by Marc and Julie Anderson
Special to The Leaven
ROSSVILLE — Standing room only — that’s what a pastor likes to see.
Unless it happens week after week, requiring families to split up as they scramble for the few remaining seats scattered throughout the church.
But the cramped conditions was just one of the reasons that St. Stanislaus Parish in Rossville wants to build a new church. Until recently, the idea seemed to be just that — an idea. Now, it’s becoming a reality.
On Aug. 28, nearly 200 of St. Stanislaus’ 400-plus parishioners joined Archbishop Joseph Naumann and pastor Father Bruce Ansems to break ground on a new Roman-style basilica church to be constructed later this year. Others involved in the groundbreaking ceremony included members of the building committee, the project’s architect, the general contractor and other parish representatives.
For Shelly Buhler, chair of the building committee, the day surpassed her expectations. She was extremely excited about the new church and thrilled the groundbreaking day had arrived.
“Everybody is ready to get started,” said Buhler, adding that the need for a new church structure was identified as part of the St. Marys Region pastoral planning completed several years ago.
On weekends, Masses are jam-packed, Buhler said, and occasions such as first Communions and weddings cannot be held in the current church, due to its size. Additionally, the current church was in desperate need of repair. Buhler said the early parishioners did what they could to provide a church for future generations, but the torch has been passed.
“We’ve come together as a parish community and we’re determined to get it done,” said Buhler.
“It’s our responsibility and our opportunity to offer something to future generations,” she added.
Plans for a new church really only began to take shape two years ago.
In November 2009, Don Damon, a retired truck driver in Great Bend in southwest Kansas, walked into a Dillion’s store and purchased a lottery ticket for $1. It gave him an amazing return on his investment — it was the winning ticket for a $96 million jackpot.
At the time, their nephew Kevin Bittner served as a member of St. Stanislaus’ building committee. When the Damons asked how they could help the parish, Bittner explained how the parish was trying to figure out ways to raise the necessary funds for a new church.
It didn’t take long for Damon and his wife, Kathleen, to respond with a gift to St. Stanislaus of $100,000. A few weeks later, Bittner was catching up over lunch with his aunt and uncle, and the couple asked about the plans for the new church. Bittner shared the parish was in the midst of brainstorming other creative fundraising efforts.
Within 30 minutes of him returning to work, the Damons’ attorney called Bittner and expressed their wish to give the parish another financial gift — this time for the amount of one million dollars. At the time, parishioners, including both Buhler and Bittner, said they were moved to tears by the Damons’ generosity.
There was still money to be raised, of course. But it was the Damons’ gift, said parishioners, that inspired them to look beyond themselves for creative ways to raise funds. Finally, they came up with the amount necessary for the archdiocese to approve the building project.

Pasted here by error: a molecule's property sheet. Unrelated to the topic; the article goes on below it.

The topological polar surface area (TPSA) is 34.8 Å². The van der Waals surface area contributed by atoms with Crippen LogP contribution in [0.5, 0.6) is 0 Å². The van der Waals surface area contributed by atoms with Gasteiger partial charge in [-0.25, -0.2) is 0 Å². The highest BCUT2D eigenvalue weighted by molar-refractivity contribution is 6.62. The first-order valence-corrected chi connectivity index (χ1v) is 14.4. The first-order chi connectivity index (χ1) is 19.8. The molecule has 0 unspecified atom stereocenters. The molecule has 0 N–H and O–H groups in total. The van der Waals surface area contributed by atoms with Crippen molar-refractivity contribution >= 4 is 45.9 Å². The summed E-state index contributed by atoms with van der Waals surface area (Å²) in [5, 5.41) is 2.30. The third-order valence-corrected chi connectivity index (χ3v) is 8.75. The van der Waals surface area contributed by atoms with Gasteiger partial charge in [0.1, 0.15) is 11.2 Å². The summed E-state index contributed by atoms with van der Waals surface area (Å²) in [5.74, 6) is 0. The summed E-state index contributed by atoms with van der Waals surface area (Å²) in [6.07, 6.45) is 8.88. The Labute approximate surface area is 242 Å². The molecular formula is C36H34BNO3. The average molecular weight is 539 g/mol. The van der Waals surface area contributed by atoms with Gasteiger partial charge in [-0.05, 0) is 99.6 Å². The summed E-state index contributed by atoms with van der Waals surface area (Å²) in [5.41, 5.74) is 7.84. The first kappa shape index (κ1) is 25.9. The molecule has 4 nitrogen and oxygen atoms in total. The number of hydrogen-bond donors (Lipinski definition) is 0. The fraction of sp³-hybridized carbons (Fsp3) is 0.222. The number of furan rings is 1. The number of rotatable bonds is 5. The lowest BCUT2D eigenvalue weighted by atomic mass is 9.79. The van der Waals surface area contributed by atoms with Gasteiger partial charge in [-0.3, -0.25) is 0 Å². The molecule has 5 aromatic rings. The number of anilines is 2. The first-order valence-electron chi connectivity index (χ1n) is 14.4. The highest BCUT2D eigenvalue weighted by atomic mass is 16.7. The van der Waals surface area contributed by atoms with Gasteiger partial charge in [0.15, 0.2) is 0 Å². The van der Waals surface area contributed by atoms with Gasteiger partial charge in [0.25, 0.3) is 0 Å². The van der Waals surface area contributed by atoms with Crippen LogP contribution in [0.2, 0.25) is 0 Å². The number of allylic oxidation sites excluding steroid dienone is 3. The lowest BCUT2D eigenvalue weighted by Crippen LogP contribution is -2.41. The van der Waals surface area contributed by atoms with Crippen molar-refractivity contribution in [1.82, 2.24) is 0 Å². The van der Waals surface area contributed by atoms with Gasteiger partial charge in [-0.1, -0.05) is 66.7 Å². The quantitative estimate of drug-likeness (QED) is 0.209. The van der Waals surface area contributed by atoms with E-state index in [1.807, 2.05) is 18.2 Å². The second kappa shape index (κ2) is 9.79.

Three years passed from the date of the formation of the planning committee to the date of the groundbreaking. Now parishioners like Buhler can hardly wait for the construction to be complete.
“I’m just so excited for our parish community,” Buhler said.
The new church will be approximately 12,000 square feet and hold 488 people. Not only will parishioners be able to celebrate important sacramental moments in their own church, but the new structure will also be more accessible to the elderly and physically challenged.
In his remarks, the archbishop praised the parish community for its successful efforts in getting the project to the groundbreaking stage. During the blessing, he prayed for the successful completion of the project, as well as for the safety of all those involved in the actual construction. Additionally, he prayed for the parish community to be inspired in their faith by the project.
He recounted how he had just toured some amazing Catholic cathedrals in Madrid, Spain, as part of his trip to celebrate World Youth Day.
“Some of them took 300 years to build. Father Bruce is on a much tighter time frame,” the archbishop joked, adding later that Catholics build beautiful churches for one main reason — to humbly express their love of God.
Project manager Pat Tolin, of Ferrell Construction, and architect David Heit, of the Schwerdt Design Group, said they, too, are being inspired by the project.
“It’s one of the more fulfilling projects I’ve been involved with,” said Tolin. “The building itself is inspiring and the local community involvement is exciting.”
For Father Ansems, the project is exciting for several reasons.
First, it’s the first church he’s ever been involved in building, although he’s quick to credit previous pastors Fathers John Riley and Ben Gomes for getting the parish to this point. He’s also been gratified by the community response. When asked what he would like the rest of the archdiocese to know about St. Stanislaus Parish and the people of Rossville, Father Ansems had this to say.
Although the building of a new church in a rural area such as Rossville is not the norm, he said, “some rural towns are very much alive — and the faith is alive.”
Not only is St. Stanislaus Parish building a new church — it’s building one twice the size of the former church.
Finally, Father Ansems concluded, the people of the parish are just amazing.
“They’re a very easy community to care about,” he said.
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